It is precisely in Congress, the capitalists’ “temple of democracy” (Pelosi), where the Republican Party seeks to press its offensive (see Pence, Graham), proposing a federal ban on abortions to suit the ultra-reactionary ideology of its base, and where their Democrat “opponents” continue to fail at every turn to defend even the most basic rights of the people. Without refuting illusions in this institution and its state equivalents — illusions actively cultivated by DSA — each protest is only fodder for the midterms.
As long as political power is in the hands of the ruling class, it is only a matter of time until more of our rights are ripped away from us. The people have no future under capitalism. To fight and win lasting change will require us to break with the politics of the capitalist state, and unite around the only program capable of reshaping society in a progressive direction: socialist revolution. We call on revolutionary students, faculty, and workers here at CUNY and at campuses across the city, to stand together and fight to defend the democratic rights of the people!
A NOTE ON COALITION WORK
The present situation poses the question of how to fight for abortion rights. What is the relation between today’s walkout and the road ahead? At Hunter and across the country, students need to construct organizations, including new coalitions that take up the issue, debate tactics, and openly learn through experience. Last week, the Internationalist Club (IC) posted a leaflet on campus (“How to Fight for Abortion Rights – Compare and Contrast” *), criticizing the slogan on a CUNY for Abortion Rights leaflet for spreading reformist illusions (“pressure CUNY admin to take a stand on abortion”). While we have participated in CUNY4AR, we did not draft the leaflet in question, nor do we defend the slogan. We would rather confront the risk of imprecision in materials generated by others in coalition work than cut ourselves off from the existing movement. IC’s relationship to the organizing effort for this walkout (“attended as observers”) is not inconsequential: its abstention from the vote on whether to hold today’s action at Hunter hurt the common cause and reflected a mindset committed only to building their own organization. The MDSO is a democratic organization united solely on the basis of our program. We are willing to work with any organization, including the IC and others, in joint action. Those who imagine that they can face the enormity of the challenges ahead by themselves, whether this is the hubris of the hegemonic young “democratic socialists” or small groups to their left, are delusional.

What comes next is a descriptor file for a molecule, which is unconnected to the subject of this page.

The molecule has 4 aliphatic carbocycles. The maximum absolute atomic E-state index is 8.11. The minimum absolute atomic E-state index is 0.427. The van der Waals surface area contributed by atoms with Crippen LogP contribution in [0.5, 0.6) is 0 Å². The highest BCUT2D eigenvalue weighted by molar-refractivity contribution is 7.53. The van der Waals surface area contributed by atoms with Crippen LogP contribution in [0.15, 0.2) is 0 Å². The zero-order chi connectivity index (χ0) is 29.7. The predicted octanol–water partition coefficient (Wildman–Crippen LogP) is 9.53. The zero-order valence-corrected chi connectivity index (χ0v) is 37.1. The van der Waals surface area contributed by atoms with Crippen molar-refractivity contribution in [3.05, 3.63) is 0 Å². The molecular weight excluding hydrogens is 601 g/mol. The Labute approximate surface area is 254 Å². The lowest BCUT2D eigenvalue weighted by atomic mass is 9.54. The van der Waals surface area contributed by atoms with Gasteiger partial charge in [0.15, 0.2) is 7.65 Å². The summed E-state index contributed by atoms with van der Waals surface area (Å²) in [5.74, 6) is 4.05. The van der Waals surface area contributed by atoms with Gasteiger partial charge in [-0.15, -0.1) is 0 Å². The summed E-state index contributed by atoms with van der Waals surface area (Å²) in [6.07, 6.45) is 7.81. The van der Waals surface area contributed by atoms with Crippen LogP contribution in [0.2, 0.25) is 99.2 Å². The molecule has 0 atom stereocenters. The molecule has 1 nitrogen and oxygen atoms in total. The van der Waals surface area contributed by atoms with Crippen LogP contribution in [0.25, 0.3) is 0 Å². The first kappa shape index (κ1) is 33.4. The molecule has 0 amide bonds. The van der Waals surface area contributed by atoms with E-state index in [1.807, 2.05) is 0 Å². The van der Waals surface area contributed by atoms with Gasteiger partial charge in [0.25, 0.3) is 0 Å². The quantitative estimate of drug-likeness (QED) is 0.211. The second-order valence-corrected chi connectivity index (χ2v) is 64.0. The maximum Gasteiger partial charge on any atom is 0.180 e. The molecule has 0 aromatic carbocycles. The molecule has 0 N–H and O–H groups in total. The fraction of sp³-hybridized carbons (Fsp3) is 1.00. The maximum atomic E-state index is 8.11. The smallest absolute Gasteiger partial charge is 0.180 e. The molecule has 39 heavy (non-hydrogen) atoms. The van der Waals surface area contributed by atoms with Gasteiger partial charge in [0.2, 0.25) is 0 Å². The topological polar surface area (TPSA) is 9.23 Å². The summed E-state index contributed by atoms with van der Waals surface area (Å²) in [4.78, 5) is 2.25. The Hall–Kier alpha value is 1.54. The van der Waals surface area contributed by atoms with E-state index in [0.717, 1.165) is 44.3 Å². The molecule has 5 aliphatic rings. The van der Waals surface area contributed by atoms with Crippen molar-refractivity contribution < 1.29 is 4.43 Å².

* An important correction to an error made by the Internationalist Clubs in their leaflet: the MDSO is not a Maoist organization. Our basis of unity is around our program and our constitution (defining a general membership, elected and recallable officers, decisions by majority vote).